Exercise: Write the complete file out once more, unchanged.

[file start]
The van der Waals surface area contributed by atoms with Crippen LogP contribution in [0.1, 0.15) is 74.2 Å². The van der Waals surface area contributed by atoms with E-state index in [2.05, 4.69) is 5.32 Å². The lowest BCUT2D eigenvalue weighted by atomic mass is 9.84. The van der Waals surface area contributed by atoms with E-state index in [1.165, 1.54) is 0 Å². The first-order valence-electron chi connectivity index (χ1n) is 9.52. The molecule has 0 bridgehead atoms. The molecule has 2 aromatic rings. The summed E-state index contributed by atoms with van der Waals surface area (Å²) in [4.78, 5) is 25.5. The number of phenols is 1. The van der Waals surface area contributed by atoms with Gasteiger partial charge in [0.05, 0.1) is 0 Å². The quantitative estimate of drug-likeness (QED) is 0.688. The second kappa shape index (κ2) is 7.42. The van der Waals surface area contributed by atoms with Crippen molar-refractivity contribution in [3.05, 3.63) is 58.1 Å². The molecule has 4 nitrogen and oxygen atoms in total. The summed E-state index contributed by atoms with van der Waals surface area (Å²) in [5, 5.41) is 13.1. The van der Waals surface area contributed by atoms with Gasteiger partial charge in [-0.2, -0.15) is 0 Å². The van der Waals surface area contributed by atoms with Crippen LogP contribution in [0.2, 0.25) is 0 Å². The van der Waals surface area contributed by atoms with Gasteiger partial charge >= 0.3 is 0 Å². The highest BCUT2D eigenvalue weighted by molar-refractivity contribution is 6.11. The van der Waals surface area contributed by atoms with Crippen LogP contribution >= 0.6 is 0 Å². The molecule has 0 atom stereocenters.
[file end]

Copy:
The van der Waals surface area contributed by atoms with Crippen LogP contribution in [0.1, 0.15) is 74.2 Å². The van der Waals surface area contributed by atoms with E-state index in [2.05, 4.69) is 5.32 Å². The lowest BCUT2D eigenvalue weighted by atomic mass is 9.84. The van der Waals surface area contributed by atoms with E-state index in [1.165, 1.54) is 0 Å². The first-order valence-electron chi connectivity index (χ1n) is 9.52. The molecule has 0 bridgehead atoms. The molecule has 2 aromatic rings. The summed E-state index contributed by atoms with van der Waals surface area (Å²) in [4.78, 5) is 25.5. The number of phenols is 1. The van der Waals surface area contributed by atoms with Gasteiger partial charge in [0.05, 0.1) is 0 Å². The quantitative estimate of drug-likeness (QED) is 0.688. The second kappa shape index (κ2) is 7.42. The van der Waals surface area contributed by atoms with Crippen molar-refractivity contribution in [3.05, 3.63) is 58.1 Å². The molecule has 4 nitrogen and oxygen atoms in total. The summed E-state index contributed by atoms with van der Waals surface area (Å²) in [5, 5.41) is 13.1. The van der Waals surface area contributed by atoms with Gasteiger partial charge in [-0.2, -0.15) is 0 Å². The van der Waals surface area contributed by atoms with Crippen LogP contribution in [0.2, 0.25) is 0 Å². The van der Waals surface area contributed by atoms with Gasteiger partial charge >= 0.3 is 0 Å². The highest BCUT2D eigenvalue weighted by molar-refractivity contribution is 6.11. The van der Waals surface area contributed by atoms with Crippen LogP contribution >= 0.6 is 0 Å². The molecule has 0 atom stereocenters.